Opinion Filed June 19, 1913. Rehearing Denied November 4, 1913.
1. INSURANCE — Contract — What Constitutes. On October 11, 1909, M. executed and delivered to C., a soliciting agent, an application to an insurance company for certain insurance against loss by fire. The agent had the limited authority "to solicit said application * * * receive same, together with settlement of premium, investigate property to be insured, prepare diagram, make survey, recommend risk and forward same to the defendant company for acceptance or rejection, but did not have authority to issue policies of insurance." The agent gave a receipt for the application and premium, which provided "all of which are to be returned if policy be not issued." The application was forwarded from Bennington, Okla., to Shawnee, Okla., and was received by the company on October 15, 1909. Upon receipt the company immediately wrote to the agent at Bennington, asking information as to certain other insurance on the same property disclosed in the application. The property burned October 17, 1909, before a reply to its letter had been received. After the fire the application was rejected, and a return of premium offered, which was refused. Held, that there was no contract of insurance, and no liability on the part of the insurance company on account of the loss of the property.
2. SAME — Acceptance. The making of an application for insurance, subject to the approval or rejection of the company to which it is made, is merely a step in the creation of a contract to insure. When the application is made out and forwarded to the company, it is not yet a contract of insurance; it has then only attained the position of a proposition on one side. It requires an acceptance by the other side before it can be said that the minds of the parties have met upon the terms of a contract to insure.
3. SAME — Essentials — "Contract of Insurance." To constitute a binding "contract of insurance," there must be a meeting of the minds of parties with authority to contract as to the premises and the risk, the amount insured, the term the insurance is to continue, and the amount of the premium.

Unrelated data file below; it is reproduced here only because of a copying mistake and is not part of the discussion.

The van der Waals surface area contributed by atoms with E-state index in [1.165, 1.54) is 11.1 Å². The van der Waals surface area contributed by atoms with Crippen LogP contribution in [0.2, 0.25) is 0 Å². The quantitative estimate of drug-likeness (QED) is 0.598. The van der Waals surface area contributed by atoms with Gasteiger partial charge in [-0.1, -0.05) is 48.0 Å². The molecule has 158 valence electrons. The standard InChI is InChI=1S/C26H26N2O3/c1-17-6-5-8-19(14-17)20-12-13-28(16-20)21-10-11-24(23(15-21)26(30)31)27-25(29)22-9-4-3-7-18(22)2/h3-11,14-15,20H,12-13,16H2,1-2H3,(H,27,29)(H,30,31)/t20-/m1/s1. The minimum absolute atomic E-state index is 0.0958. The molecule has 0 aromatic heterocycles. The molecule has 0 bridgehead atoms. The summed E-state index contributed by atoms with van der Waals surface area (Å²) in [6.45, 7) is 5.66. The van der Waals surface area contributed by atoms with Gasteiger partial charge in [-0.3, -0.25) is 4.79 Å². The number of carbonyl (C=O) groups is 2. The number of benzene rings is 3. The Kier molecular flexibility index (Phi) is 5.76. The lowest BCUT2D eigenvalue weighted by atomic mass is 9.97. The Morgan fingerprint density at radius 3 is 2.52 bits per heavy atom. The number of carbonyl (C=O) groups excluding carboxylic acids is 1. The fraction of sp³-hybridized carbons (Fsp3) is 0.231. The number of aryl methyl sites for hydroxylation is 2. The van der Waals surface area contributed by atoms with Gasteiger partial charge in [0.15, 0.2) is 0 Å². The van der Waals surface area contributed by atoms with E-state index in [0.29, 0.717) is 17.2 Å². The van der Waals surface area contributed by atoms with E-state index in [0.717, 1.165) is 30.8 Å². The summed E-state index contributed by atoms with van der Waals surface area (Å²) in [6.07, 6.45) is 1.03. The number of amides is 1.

(Syllabus by Brewer, C.)
Error from District Court, Bryan County; Jas. R. Armstrong, Judge.
Action by N. B. McClure and another, against the Shawnee Mutual Fire Insurance Company, a corporation. Judgment for plaintiffs, and defendant brings error. Reversed and dismissed.
Stanard, Wahl Ennis, for plaintiff in error.
McPherren Cochran and Chas. P. Abbott, for defendants in error.
On October 11, 1909, the defendants in error, who will hereafter be called plaintiffs, at Bennington, Okla., made written application to the plaintiff in error, located at Shawnee, Okla., and who will be called the company, for certain insurance against loss by fire, etc., on a five-room dwelling house, contents and other property. It is agreed by the parties: That the application for insurance was signed by plaintiffs and was on a form used by the company. That it was taken by and delivered to the soliciting agent of the company on October 11, 1909, together with the regular premium of $18.80 cash and a note for the same amount. That the application, note, and cash were forwarded to the company by the soliciting agent on October 15, 1909, and was received by it and examined, and was pending investigation by the company on October 17, 1909, the time the property burned. That the authority of the agent was: